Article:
Anaerobic Training

Anaerobic Training2018-10-20T10:35:05+10:00

Anaerobic training focuses on the anaerobic energy systems (lactic acid and alactacid) and obtaining physiological adaptations that benefit these systems. However, you should note that here in Improving Performance the focus is not on improving lactate thresholds or durations of anaerobic activity, but on speed and power. You should have also covered anaerobic training in Factors Affecting Performance, How does training affect performance?, types of training and training methods, anaerobic training.

Anaerobic training for speed

Speed training seeks to develop the quickness of limb movement and by nature is a form of anaerobic training. There are various methods used to focus on speed development, many overlap with the development of power, since the two (2) are so connected. Frequently speed training will focus on running technique, as proper running technique is very important for the athlete to reach top speeds and produce maximum power during acceleration. Other specifics depend on the method of training. Some of the more common methods include: weight/resistance training, plyometrics, and short interval training. Speed is a vital component of fitness for sports such as: sprinting, football, ice-hockey, baseball, and netball.

Anaerobic training for power

Power is the combination of velocity and strength (force). A strong athlete is not by definition powerful, and neither is a fast athlete necessarily powerful. There must be a combination of both velocity and power for an athlete to be considered powerful. Power is beneficial for many sports, but particularly sports that require acceleration or deceleration (rugby codes, football, netball, basketball etc). Power training is often done through the use of weight/resistance training, plyometrics, and short interval training.

Students learn about:

Students learn to:

  • analyse TWO of the training types by drawing on current and reliable sources of information to:
    • examine the types of training methods and how they best suit specific performance requirements
    • design a training program
    • describe how training adaptations can be measured and monitored
    • identify safe and potentially harmful training procedures.

Design an anaerobic training program

Anaerobic training programs involve work periods at very high intensities and have longer rest periods built into the training to ensure the muscle recovers before the next work period. This applies to all forms of anaerobic training. Weight/resistance training will have a rest period between sets, plyometric training will have short breaks between each exercise, and short interval training has rest periods by definition.

Rest periods are vital in anaerobic training programs, as they ensure the athlete’s anaerobic energy systems recover before the next work period. This allows for greater intensities to occur during the work period, and a greater volume of work to be completed at the higher intensities. This is important because the greater the volume of work done at the higher intensities the greater the physiological adaptations will be.

Anaerobic training will have work periods that are at an intensity above the lactate threshold/lactate inflection point, ensuring that adaptations occur in the anaerobic energy system and that the adaptations are anaerobic specific (although aerobic physiological adaptations will occur as well).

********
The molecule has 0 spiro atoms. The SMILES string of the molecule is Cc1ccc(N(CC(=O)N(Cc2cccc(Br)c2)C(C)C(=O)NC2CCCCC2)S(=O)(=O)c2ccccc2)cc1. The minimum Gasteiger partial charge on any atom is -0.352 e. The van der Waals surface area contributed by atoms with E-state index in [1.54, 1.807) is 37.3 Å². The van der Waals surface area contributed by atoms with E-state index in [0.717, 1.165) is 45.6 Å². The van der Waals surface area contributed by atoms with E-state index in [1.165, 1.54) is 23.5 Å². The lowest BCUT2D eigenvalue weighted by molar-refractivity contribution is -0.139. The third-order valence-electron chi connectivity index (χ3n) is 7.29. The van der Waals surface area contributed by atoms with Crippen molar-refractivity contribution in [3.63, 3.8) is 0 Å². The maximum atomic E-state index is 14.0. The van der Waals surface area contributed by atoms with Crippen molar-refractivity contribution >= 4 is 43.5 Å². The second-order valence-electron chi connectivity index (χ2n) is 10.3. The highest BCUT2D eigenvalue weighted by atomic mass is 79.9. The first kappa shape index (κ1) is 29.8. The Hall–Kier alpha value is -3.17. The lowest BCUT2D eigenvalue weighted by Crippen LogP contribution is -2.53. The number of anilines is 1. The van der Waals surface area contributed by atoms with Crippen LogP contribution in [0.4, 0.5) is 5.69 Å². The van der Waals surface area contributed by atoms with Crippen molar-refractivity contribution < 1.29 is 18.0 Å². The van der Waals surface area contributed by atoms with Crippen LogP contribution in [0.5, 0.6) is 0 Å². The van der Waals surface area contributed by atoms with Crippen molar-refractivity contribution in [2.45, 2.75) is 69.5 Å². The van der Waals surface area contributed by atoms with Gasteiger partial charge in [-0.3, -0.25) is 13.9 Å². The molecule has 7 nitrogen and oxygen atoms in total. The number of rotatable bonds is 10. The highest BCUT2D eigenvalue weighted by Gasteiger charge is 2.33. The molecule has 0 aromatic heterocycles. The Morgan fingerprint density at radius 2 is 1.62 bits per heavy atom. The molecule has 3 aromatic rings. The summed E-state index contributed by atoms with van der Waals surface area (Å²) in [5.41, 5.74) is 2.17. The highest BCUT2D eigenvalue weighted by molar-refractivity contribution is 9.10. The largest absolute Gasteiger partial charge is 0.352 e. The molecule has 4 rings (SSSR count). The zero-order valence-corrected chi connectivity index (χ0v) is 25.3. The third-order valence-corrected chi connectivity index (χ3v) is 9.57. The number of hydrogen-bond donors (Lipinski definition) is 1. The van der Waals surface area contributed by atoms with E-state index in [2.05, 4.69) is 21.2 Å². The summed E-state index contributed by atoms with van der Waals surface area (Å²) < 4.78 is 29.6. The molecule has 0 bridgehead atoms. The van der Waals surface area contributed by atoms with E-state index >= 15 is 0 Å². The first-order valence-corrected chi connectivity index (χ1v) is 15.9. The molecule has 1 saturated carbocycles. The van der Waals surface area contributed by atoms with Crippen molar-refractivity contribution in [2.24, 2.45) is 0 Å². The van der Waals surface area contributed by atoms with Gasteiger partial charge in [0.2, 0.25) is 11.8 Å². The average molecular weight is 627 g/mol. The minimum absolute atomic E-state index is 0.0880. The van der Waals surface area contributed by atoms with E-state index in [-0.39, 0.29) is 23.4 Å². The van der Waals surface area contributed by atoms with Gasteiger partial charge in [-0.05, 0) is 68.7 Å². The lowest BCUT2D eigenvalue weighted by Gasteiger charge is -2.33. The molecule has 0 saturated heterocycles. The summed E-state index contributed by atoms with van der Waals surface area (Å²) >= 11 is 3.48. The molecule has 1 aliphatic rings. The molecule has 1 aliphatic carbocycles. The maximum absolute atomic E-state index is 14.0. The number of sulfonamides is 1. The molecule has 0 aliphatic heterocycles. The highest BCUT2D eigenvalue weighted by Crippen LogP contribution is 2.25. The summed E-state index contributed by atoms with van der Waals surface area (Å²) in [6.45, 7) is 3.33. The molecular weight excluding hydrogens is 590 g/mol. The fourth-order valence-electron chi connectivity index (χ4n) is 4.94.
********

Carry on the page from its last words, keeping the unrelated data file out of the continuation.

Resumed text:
Check out an example program here.

Measuring anaerobic training adaptations

Anaerobic adaptations include:

  • increased anaerobic enzymes
  • increased PC stores
  • increased strength
  • increased speed
  • increased removal of waste products
  • faster recovery
  • hypertrophy etc

These can be measured in various ways. Lactic threshold testing can provide information regarding improvements in waste product removal, circumference measurements will provide information on hypertrophy, 1 RM testing will provide measures for strength gains etc.

Tests for measuring speed and power are often sport specific, though they can also be conducted in laboratory environments. Tests for power include: Vertical jump, standing long jump, seated medicine ball throw, etc. Tests for speed include: 20 metre dash, radar testing, exercise bike testing etc [1]

Safety for anaerobic training

Anaerobic training is one of the more dangerous forms of training, especially plyometrics and power weight training. This is due not just to the high intensities, but the high force and high velocity movements. These place large amounts of stress on the body and minor mistakes can cause serious injuries.

Technique MUST be mastered before power training. Athletes will usually develop their strength before adapting it to power, where the focus becomes developing the force at speed.

Rest is also an important safety measure in anaerobic training. This is not just rest between sets, though it includes this, but also rest between training sessions or competition.

Anaerobic training should be conducted under professional supervision (personal trainer, coach, exercise scientist etc). Overuse injuries and soft tissue injuries are the types of injuries that commonly occur in anaerobic training.

Past HSC PDHPE exam questions

Since the update to the HSC PDHPDE syllabus in 2010, there have been no questions relating to this dot point.

Further reading

[1] http://www.topendsports.com/testing/anaerob.htm

http://www.strengthandconditioningresearch.com/power/

http://www.brianmac.co.uk/speed.htm

http://www.brianmac.co.uk/power.htm